I achieve the balance by being output driven and setting boundaries. In my role there are stakeholders locally and globally so you can be online at all hours of the day. One thing I’ve been strict on is by being clear on which evenings I’ll be working late and try to stack all calls into one night.

I then offset this by easing into the morning and not planning any meetings that require me to be in front of my laptop. I’m also a big fan of the RACI model so that I’m clear on my role within meetings. If I don’t fall within the RACI, it’s not necessary for me to be present on the call. 

Karl will be so embarrassed by me calling him out but we also have a well balanced allocation of roles and responsibilities at home This doesn’t mean we split errands down the middle but we work to our relative strengths and divide the load that way. It’s important to communicate. That and also running a shared calendar.

4) In the past 12 months, have you started or stopped any routines or habits to change your life?

Absolutely! I’ve definitely become more active in the last 12 months and if it’s not necessary for me to be glued to my laptop in meetings when I’m working from home then I will go for a walk. Walking meetings are definitely something I’ve enjoyed and need to do more of this now that it’s warming up!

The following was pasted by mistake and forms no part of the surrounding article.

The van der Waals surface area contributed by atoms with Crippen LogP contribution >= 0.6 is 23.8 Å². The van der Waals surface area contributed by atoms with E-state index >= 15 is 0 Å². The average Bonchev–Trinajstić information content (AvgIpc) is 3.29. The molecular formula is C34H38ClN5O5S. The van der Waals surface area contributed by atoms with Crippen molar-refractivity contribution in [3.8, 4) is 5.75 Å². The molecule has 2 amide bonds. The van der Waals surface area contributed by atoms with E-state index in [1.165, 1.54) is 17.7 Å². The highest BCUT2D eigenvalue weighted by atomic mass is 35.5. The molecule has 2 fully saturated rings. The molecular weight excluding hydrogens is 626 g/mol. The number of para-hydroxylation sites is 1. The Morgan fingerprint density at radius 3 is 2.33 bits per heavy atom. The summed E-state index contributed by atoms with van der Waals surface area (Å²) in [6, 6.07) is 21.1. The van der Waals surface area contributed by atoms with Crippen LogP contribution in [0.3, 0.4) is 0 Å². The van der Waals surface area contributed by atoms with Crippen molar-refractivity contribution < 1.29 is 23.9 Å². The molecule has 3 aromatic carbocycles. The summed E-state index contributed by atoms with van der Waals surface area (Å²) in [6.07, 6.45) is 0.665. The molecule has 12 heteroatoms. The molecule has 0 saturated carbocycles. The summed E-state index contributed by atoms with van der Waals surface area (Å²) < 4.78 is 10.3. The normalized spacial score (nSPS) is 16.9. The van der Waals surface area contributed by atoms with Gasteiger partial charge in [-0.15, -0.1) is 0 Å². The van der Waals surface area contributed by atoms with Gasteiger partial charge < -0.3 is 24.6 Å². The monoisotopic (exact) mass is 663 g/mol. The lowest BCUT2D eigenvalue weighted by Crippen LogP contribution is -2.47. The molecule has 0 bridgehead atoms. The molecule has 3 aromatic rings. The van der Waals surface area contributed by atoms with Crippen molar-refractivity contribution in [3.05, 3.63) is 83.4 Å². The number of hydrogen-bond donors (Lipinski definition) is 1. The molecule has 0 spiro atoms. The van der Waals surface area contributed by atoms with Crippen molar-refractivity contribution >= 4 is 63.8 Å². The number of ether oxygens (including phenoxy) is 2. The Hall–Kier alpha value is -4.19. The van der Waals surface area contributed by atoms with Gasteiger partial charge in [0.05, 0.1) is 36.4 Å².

In my home life, I’ve also utilised my food allowance from Menulog Pay and only part cook dinner for the family so I might make some pasta or rice and supplement this with some takeout which is a time saver.

5) Do you have any favourite books, podcasts or newsletters that you’d like to recommend?

I’m a big fan of podcasts and I have to credit a good friend; Josh Butt (who you featured here on Sept 2020) on this as he was the trailblazer for this channel but I must admit, for the most part, my podcast journey has been purely for entertainment and to unwind. My go-to is mostly investigative journalism and of course anything by Ampel.

I am also an avid reader and use this as a source of inspiration and for self-help. Favourite books are 

6) If you could read an interview about work-life balance by anyone, who would that be?

Mary Donaldson – how she manages everything is amazing.

7) Do you have any last thoughts on work, life or balance that you’d like to share with our readers?

Balance is an ever evolving project that needs to be prioritised and worked on often. What works now might not work in the future so it needs its own framework. 

Weave in some gratitude at the end of each day and you’ll be thankful (pun intended!) you did it.

Get organised. My favourite quote of all time is “Luck is where preparation meets opportunity” so what are you waiting for? 

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About Author

Hey there! I'm Hao, the Editor-in-Chief at Balance the Grind. We’re on a mission to showcase healthy work-life balance through interesting stories from people all over the world, in different careers and lifestyles.